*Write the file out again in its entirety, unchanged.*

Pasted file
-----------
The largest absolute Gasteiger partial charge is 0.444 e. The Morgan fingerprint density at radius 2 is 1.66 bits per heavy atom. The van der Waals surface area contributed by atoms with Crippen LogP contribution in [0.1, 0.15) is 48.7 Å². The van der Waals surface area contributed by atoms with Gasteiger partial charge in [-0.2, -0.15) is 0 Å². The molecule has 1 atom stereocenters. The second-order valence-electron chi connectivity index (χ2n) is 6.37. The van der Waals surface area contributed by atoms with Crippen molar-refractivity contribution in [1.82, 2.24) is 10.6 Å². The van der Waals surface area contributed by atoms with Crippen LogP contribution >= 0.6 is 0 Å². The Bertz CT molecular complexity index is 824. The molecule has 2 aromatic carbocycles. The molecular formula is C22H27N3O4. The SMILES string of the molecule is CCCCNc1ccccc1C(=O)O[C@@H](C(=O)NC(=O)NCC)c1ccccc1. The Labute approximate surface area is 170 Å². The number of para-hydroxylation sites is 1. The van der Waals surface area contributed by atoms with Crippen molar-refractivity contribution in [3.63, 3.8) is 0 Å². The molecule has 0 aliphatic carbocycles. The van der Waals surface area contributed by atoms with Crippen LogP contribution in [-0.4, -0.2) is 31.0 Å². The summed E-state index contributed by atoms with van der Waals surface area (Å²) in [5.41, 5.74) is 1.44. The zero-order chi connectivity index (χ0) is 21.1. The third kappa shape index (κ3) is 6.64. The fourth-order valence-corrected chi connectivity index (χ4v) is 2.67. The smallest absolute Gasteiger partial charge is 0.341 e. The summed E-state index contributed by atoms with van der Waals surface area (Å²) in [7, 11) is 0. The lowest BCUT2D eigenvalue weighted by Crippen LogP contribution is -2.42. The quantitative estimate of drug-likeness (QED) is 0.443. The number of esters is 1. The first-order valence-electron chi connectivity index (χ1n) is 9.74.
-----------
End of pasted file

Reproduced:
The largest absolute Gasteiger partial charge is 0.444 e. The Morgan fingerprint density at radius 2 is 1.66 bits per heavy atom. The van der Waals surface area contributed by atoms with Crippen LogP contribution in [0.1, 0.15) is 48.7 Å². The van der Waals surface area contributed by atoms with Gasteiger partial charge in [-0.2, -0.15) is 0 Å². The molecule has 1 atom stereocenters. The second-order valence-electron chi connectivity index (χ2n) is 6.37. The van der Waals surface area contributed by atoms with Crippen molar-refractivity contribution in [1.82, 2.24) is 10.6 Å². The van der Waals surface area contributed by atoms with Crippen LogP contribution >= 0.6 is 0 Å². The Bertz CT molecular complexity index is 824. The molecule has 2 aromatic carbocycles. The molecular formula is C22H27N3O4. The SMILES string of the molecule is CCCCNc1ccccc1C(=O)O[C@@H](C(=O)NC(=O)NCC)c1ccccc1. The Labute approximate surface area is 170 Å². The number of para-hydroxylation sites is 1. The van der Waals surface area contributed by atoms with Crippen molar-refractivity contribution in [3.63, 3.8) is 0 Å². The molecule has 0 aliphatic carbocycles. The van der Waals surface area contributed by atoms with Crippen LogP contribution in [-0.4, -0.2) is 31.0 Å². The summed E-state index contributed by atoms with van der Waals surface area (Å²) in [5.41, 5.74) is 1.44. The zero-order chi connectivity index (χ0) is 21.1. The third kappa shape index (κ3) is 6.64. The fourth-order valence-corrected chi connectivity index (χ4v) is 2.67. The smallest absolute Gasteiger partial charge is 0.341 e. The summed E-state index contributed by atoms with van der Waals surface area (Å²) in [7, 11) is 0. The lowest BCUT2D eigenvalue weighted by Crippen LogP contribution is -2.42. The quantitative estimate of drug-likeness (QED) is 0.443. The number of esters is 1. The first-order valence-electron chi connectivity index (χ1n) is 9.74.